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GeForce GTX 660 Ti Review


Nvidia’s Kepler architecture is finally manifest in a $300 graphics card, which the company says beats AMD’s Radeon HD 7870 and challenges its more expensive 7950. Can this GK104-based mainstream card carve out a spot between the GCN-based competition?

More than four months have passed since Nvidia’s Kepler architecture was introduced in GeForce GTX 680 (check out GeForce GTX 680 2 GB Review: Kepler Sends Tahiti On Vacation for more information on the design itself). In the five months since, we’ve seen Nvidia fill up the high-end space with its GeForce GTX 670 and GeForce GTX 690. However, GeForce GT 640 remains the only mainstream board with Kepler’s DNA in it. That leaves an almost-$300 range currently filled with older Fermi-based models, such as GeForce GTX 560, 570, and 580. No doubt, newer and more efficient Kepler-derived silicon will take the place of those cards, bringing us today’s GeForce GTX 660 Ti launch.

It’s common to see the same piece of silicon nipped and tucked to create products aimed at different price points. Companies like AMD and Nvidia play with clock rates, alter memory interfaces, and turn pieces of their GPUs on or off. The GeForce GTX 660 Ti employs the same GK104 processor as GeForce GTX 670. However, Nvidia cuts the card’s memory bus down from 256- to 192-bits and removes one of the GPU’s four render back-end clusters, leaving everything else intact.

We might have expected Nvidia to detune more of its GK104. However, GeForce GTX 660 Ti employs the same core and memory clocks as GeForce GTX 670. That is to say, like the 670, this new board features seven functional SMX blocks. Consequently, GeForce GTX 660 Ti comes equipped with 1344 CUDA cores and 112 texture units. Each of its three remaining ROP clusters output up to eight 32-bit pixels, totaling 24 pixels per clock. Moreover, three 64-bit memory interfaces aggregate to 192 bits. We expect to see GeForce GTX 660 Ti perform on-par with GTX 670 in compute-oriented apps, but not as well in games.

Beyond its general specifications, GeForce GTX 660 Ti offers the same GPU Boost functionality found on the GTX 670 and 680 cards, support for up to four displays, and TXAA in games that support the feature. Although those two higher-end boards support four-way SLI configurations, Nvidia cuts GeForce GTX 660 Ti back to a maximum of three cards, which is actually something we haven’t seen from the company before. Typically, at this price point, we’d expect a two-card maximum.

Nvidia says GeForce GTX 660 Ti will sell for around $300, putting it up against AMD’s Radeon HD 7870. The GTX 660 Ti might suffer a narrower memory interface, but its fast 1502 MHz memory plays an important role in maintaining competitive levels of bandwidth. Pixel fillrate is lower on the new GeForce card, though.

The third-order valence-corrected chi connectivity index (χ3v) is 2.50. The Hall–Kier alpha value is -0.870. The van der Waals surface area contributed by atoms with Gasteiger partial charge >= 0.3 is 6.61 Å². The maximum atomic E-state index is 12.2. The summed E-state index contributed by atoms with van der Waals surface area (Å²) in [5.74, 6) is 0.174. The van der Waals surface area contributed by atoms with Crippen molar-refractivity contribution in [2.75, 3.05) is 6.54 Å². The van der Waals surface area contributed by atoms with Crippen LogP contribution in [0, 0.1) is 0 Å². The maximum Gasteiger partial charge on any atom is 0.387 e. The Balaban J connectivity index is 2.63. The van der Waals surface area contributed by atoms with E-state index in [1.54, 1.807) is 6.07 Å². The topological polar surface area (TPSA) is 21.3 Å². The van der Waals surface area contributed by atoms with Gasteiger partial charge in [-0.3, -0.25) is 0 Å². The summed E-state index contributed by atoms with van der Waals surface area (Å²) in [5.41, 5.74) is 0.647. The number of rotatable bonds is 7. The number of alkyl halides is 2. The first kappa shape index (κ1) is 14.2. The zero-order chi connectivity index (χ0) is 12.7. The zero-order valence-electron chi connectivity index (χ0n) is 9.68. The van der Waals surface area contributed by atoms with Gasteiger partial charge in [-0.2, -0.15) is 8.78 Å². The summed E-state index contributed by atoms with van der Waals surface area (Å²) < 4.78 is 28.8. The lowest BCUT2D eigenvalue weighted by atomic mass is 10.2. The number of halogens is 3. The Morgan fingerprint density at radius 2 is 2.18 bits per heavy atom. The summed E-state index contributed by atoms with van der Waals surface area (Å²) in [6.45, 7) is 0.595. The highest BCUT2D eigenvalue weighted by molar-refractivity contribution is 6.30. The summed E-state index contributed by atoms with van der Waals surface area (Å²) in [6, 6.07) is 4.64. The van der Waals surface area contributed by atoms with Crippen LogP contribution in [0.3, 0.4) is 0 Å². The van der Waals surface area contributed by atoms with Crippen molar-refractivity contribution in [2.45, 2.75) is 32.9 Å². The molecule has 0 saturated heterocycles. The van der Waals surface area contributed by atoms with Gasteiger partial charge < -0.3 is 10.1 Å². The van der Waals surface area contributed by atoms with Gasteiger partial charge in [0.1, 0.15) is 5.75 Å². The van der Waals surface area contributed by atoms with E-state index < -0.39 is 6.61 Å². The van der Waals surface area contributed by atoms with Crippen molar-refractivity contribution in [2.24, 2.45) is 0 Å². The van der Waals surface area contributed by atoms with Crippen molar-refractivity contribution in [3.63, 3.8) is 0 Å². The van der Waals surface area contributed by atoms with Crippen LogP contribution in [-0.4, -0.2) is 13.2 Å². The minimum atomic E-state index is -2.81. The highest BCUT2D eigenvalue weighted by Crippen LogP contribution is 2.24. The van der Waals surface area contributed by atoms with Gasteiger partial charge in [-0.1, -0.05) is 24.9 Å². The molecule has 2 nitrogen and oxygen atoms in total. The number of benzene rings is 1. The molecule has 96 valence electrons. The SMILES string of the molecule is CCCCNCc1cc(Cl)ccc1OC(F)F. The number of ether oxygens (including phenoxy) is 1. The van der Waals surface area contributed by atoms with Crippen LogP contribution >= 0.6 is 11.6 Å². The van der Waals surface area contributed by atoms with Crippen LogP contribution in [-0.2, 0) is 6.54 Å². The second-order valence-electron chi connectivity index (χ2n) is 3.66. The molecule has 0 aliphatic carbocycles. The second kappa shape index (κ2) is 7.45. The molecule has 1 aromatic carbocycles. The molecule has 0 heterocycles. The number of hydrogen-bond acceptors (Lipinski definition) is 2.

According to Nvidia, it expects the GTX 660 Ti to beat AMD’s Radoen HD 7870, and even compete against Radeon HD 7950 (even though the Tahiti GPU-based Radeon wields notably more memory bandwidth).

In an attempt to sweeten the launch, Nvidia’s partners should be bundling a coupon for Borderlands 2 with GeForce GTX 660 Ti cards. That’s a $60 value, according to the pre-order pricing.

MSI GeForce GTX 660 Ti Power Edition

There isn’t a reference version of GeForce GTX 660 Ti. So, MSI sent over two of its GeForce GTX 660 Ti Power Edition boards for testing single-GPU- and SLI-based performance.

MSI’s interpretation of the GeForce GTX 660 Ti is a little more expensive than what Nvidia told us to expect. It sells for $310 instead of $300. The extra $10 pays for a faster 1019 MHz base clock (typically able to boost to 1097 MHz), an aftermarket Twin Frozr IV cooler, what MSI markets as its military-class components, and control over three voltage levels (GPU, memory, and VDDCI).

As expected, we see the same output options as Nvidia’s reference GeForce GTX 670: two dual-link DVI connectors (one DVI-I and one DVI-D), a single HDMI port, and one DisplayPort output. The card can handle up to four screens in desktop mode, three in Surround mode, and a 3×1 + 1 combination (three monitors in Surround mode and the fourth in desktop mode). And, unlike most of AMD’s Radeon cards, utilizing DisplayPort isn’t a requirement for gaming across three panels.

The card’s PCB measures 9.5” x 4.5”, which is the same as Nvidia’s reference specification and identical to the similarly-priced Radeon HD 7870. Two six-pin auxiliary power connectors combine to deliver the 190 W specified by MSI. That’s 40 W higher than Nvidia’s specification, and likely a result of more aggressive factory overclocking. Nvidia points out that, if you forget to attach those power leads, the card will boot to a warning screen.

MSI’s Twin Frozr IV cooler consists of a four-heat pipe system with two 80 mm fans. Company representatives claim that its design discourages dust build-up, though we can’t speak to that specifically, given limited testing time. We can, however, confirm that the card is quiet and cool-running, which we’ll quantify in our thermal and acoustic testing.

Republished from Tom’s hardware. (View original version.)

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